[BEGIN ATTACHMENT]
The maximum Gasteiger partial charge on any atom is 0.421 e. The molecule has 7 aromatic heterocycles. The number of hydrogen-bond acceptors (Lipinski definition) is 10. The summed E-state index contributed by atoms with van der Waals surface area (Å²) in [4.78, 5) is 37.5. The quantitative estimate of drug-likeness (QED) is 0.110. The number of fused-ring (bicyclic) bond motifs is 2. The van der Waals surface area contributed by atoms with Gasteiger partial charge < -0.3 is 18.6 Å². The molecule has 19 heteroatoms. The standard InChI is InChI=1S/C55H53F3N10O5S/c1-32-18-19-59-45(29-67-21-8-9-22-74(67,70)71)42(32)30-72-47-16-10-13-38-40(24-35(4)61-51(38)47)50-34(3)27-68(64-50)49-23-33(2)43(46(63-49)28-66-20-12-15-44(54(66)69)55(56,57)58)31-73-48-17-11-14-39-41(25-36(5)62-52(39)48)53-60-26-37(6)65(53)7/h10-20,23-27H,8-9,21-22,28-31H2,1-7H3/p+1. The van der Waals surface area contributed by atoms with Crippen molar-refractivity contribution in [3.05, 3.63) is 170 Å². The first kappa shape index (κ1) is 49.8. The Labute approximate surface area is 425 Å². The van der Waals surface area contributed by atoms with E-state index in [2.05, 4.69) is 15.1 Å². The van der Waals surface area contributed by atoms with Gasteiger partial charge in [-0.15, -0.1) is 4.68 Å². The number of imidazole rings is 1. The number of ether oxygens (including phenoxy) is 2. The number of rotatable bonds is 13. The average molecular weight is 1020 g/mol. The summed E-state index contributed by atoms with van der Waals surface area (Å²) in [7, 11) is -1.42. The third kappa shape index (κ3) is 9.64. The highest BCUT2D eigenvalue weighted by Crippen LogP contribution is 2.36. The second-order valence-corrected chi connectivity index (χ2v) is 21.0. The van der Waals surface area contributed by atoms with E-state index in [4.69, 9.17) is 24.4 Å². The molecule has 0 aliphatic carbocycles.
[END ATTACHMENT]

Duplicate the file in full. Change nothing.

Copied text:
The maximum Gasteiger partial charge on any atom is 0.421 e. The molecule has 7 aromatic heterocycles. The number of hydrogen-bond acceptors (Lipinski definition) is 10. The summed E-state index contributed by atoms with van der Waals surface area (Å²) in [4.78, 5) is 37.5. The quantitative estimate of drug-likeness (QED) is 0.110. The number of fused-ring (bicyclic) bond motifs is 2. The van der Waals surface area contributed by atoms with Gasteiger partial charge < -0.3 is 18.6 Å². The molecule has 19 heteroatoms. The standard InChI is InChI=1S/C55H53F3N10O5S/c1-32-18-19-59-45(29-67-21-8-9-22-74(67,70)71)42(32)30-72-47-16-10-13-38-40(24-35(4)61-51(38)47)50-34(3)27-68(64-50)49-23-33(2)43(46(63-49)28-66-20-12-15-44(54(66)69)55(56,57)58)31-73-48-17-11-14-39-41(25-36(5)62-52(39)48)53-60-26-37(6)65(53)7/h10-20,23-27H,8-9,21-22,28-31H2,1-7H3/p+1. The van der Waals surface area contributed by atoms with Crippen molar-refractivity contribution in [3.05, 3.63) is 170 Å². The first kappa shape index (κ1) is 49.8. The Labute approximate surface area is 425 Å². The van der Waals surface area contributed by atoms with E-state index in [2.05, 4.69) is 15.1 Å². The van der Waals surface area contributed by atoms with Gasteiger partial charge in [-0.15, -0.1) is 4.68 Å². The number of imidazole rings is 1. The number of ether oxygens (including phenoxy) is 2. The number of rotatable bonds is 13. The average molecular weight is 1020 g/mol. The summed E-state index contributed by atoms with van der Waals surface area (Å²) in [7, 11) is -1.42. The third kappa shape index (κ3) is 9.64. The highest BCUT2D eigenvalue weighted by Crippen LogP contribution is 2.36. The second-order valence-corrected chi connectivity index (χ2v) is 21.0. The van der Waals surface area contributed by atoms with E-state index in [4.69, 9.17) is 24.4 Å². The molecule has 0 aliphatic carbocycles.